I was about to point out that at the conclusion of the question and answer period the request was made that the then minister of finance deal with this subject on his estimates next day. The next day, on his estimates, the minister did deal with the subject at some length. He made it abundantly clear that the government did have the responsibility, and spoke also of the government's agreement with the decision taken by the bank. The references to this matter will be found mainly at page 7457 of Hansard of August 11, 1956. Let me place on the record a statement made by Mr. Harris on that occasion:

The government is satisfied, and I believe that the vast majority of informed observers are satisfied, that under the economic conditions of the past 12 months it was desirable to moderate the rate of monetary expansion. I know of no responsible person who argues openly for inflation as a solution to the problem of excess demand.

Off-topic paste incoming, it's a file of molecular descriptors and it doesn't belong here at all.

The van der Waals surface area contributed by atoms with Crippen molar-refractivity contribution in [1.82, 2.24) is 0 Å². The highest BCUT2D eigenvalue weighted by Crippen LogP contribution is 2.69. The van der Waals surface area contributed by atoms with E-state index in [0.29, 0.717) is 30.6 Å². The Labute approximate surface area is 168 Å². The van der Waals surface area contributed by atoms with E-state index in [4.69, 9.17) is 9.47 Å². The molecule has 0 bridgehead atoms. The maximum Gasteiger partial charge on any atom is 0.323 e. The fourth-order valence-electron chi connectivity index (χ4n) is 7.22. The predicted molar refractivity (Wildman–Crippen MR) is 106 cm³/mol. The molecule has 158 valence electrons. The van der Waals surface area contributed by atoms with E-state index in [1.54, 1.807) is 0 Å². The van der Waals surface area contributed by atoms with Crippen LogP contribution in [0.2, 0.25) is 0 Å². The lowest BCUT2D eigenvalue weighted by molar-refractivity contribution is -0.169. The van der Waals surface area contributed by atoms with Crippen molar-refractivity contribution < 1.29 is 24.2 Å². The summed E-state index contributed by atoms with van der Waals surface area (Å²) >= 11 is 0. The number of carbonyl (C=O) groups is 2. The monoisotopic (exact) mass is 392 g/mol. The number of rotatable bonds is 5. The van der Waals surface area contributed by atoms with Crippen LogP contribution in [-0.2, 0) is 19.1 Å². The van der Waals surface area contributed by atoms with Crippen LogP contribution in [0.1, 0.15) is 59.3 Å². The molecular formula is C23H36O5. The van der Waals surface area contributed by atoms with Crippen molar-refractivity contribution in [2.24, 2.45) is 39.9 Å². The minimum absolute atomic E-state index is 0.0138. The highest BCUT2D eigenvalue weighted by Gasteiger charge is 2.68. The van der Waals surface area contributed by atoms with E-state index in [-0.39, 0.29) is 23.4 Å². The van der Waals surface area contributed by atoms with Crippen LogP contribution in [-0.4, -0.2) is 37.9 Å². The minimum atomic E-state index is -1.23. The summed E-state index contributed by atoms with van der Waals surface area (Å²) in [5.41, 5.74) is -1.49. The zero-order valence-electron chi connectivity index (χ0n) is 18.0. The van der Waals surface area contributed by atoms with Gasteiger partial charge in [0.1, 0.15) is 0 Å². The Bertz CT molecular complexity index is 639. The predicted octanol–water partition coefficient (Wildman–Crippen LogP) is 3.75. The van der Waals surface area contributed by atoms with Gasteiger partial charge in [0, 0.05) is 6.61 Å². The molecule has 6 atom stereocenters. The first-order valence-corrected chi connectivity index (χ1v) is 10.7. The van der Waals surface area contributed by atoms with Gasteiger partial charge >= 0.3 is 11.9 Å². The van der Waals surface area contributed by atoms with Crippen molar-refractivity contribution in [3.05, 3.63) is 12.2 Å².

Further along Mr. Harris said:

It is right and proper that our fiscal system at this juncture should emphasize additional restraint in public spending wherever possible. It is equally appropriate that monetary policy should assist by exerting a moderating influence on the expansion of credit.

Topic:   UNEMPLOYMENT
Subtopic:   GOVERNMENT MONETARY
Sub-subtopic:   POLICY AND DEBT MANAGEMENT
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LIB

Lester Bowles Pearson (Leader of the Official Opposition)

Liberal

Mr. Pearson:

That is taking responsibility.

Topic:   UNEMPLOYMENT
Subtopic:   GOVERNMENT MONETARY
Sub-subtopic:   POLICY AND DEBT MANAGEMENT
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LIB

Paul Joseph James Martin

Liberal

Mr. Martin (Essex East):

He did not shirk his responsibility.

2274 HOUSE OF

Government Monetary Policy

Topic:   UNEMPLOYMENT
Subtopic:   GOVERNMENT MONETARY
Sub-subtopic:   POLICY AND DEBT MANAGEMENT
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LIB

George James McIlraith

Liberal

Mr. Mcllrailh:

No, there was no question of his shirking responsibility. If hon. members will read the evidence given in the banking and commerce committee of 1954, they will find that there was no suggestion made then by the then private hon. member for Eglinton who is now Minister of Finance of the government shirking responsibility.